How the Energy Dept. is operationalizing emergency response

Royalty-free stock photo ID: 641963182 By 4kclips Department of Energy in Washington - WASHINGTON DC / COLUMBIA - APRIL 7, 2017 

The head of the Energy Department's energy security office is looking to build relationships with emergency response and cybersecurity agencies at the Department of Homeland Security to sharpen overall government and private-sector awareness of cyber and physical threats.

"We're a brand new office in a big agency," Karen Evans, the assistant secretary for the Office of Cybersecurity, Energy Security and Emergency Response (CESER) at DOE, said in a conference call with reporters on Sept. 18.

Evans, who was sworn into the position on Sept. 4, said CESER has been working with the Federal Emergency Management Agency and DHS to help get power company crews into the areas of the Carolinas hit by Hurricane Florence.

CESER, she said, has set up staff and facilities to "mirror" FEMA's response centers in the Mid-Atlantic states, as well as state emergency centers in the Carolinas, to help restore power. CESER helped getting tens of thousands of utility workers prepositioned to respond to the storm.

Down the road, Evans said she is looking to work with other agencies tasked with cybersecurity issues, including the Department of Transportation, as well as DHS.

"We're looking for ways to work with DHS" to identify possible gaps in that agency's National Protection and Programs Directorate infrastructure protection responsibilities.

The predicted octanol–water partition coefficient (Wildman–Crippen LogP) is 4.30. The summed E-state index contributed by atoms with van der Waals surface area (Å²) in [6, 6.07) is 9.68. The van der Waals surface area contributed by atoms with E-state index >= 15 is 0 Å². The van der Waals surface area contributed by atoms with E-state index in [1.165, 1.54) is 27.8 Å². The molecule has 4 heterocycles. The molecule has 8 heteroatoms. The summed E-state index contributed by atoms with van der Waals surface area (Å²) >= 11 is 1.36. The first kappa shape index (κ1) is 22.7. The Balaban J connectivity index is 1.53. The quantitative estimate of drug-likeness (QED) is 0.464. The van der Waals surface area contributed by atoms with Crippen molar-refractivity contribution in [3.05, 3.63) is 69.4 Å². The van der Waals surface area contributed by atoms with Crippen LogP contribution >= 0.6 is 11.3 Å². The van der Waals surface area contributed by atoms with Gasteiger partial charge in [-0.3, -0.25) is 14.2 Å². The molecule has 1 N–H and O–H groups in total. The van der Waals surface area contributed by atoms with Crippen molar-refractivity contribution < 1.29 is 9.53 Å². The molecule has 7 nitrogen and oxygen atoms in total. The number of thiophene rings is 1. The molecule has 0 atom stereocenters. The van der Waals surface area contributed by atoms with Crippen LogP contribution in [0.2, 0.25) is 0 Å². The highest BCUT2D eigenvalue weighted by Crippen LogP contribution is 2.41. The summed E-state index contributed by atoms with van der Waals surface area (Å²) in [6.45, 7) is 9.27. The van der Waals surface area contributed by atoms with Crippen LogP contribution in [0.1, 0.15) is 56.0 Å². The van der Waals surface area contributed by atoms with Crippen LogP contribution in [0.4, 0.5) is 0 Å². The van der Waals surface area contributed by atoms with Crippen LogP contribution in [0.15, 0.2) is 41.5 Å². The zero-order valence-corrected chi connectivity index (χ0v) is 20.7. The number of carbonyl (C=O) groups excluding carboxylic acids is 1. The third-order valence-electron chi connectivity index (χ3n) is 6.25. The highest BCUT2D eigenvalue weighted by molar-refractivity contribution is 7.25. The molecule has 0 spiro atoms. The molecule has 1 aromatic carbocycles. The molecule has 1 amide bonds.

"I look forward to working with NPPD" to set an example of how a sector-specific agency can roll situational awareness of its sector up into the DHS agency's broader landscape," she said.

CESER is seen as important link for providing situational awareness to the federal government and private sector. DOE has also been ramping up its efforts to help the mostly privately held energy infrastructure with cybersecurity resources.

In August, Energy Secretary Rick Perry said his agency was aiming to double the number of electric utilities in its Cybersecurity Risk Information Sharing Program  this year.

About the Author

Mark Rockwell is a senior staff writer at FCW, whose beat focuses on acquisition, the Department of Homeland Security and the Department of Energy.

Before joining FCW, Rockwell was Washington correspondent for Government Security News, where he covered all aspects of homeland security from IT to detection dogs and border security. Over the last 25 years in Washington as a reporter, editor and correspondent, he has covered an increasingly wide array of high-tech issues for publications like Communications Week, Internet Week, Fiber Optics News, magazine and Wireless Week.

Rockwell received a Jesse H. Neal Award for his work covering telecommunications issues, and is a graduate of James Madison University.

Click here for previous articles by Rockwell. Contact him at [email protected] or follow him on Twitter at @MRockwell4.


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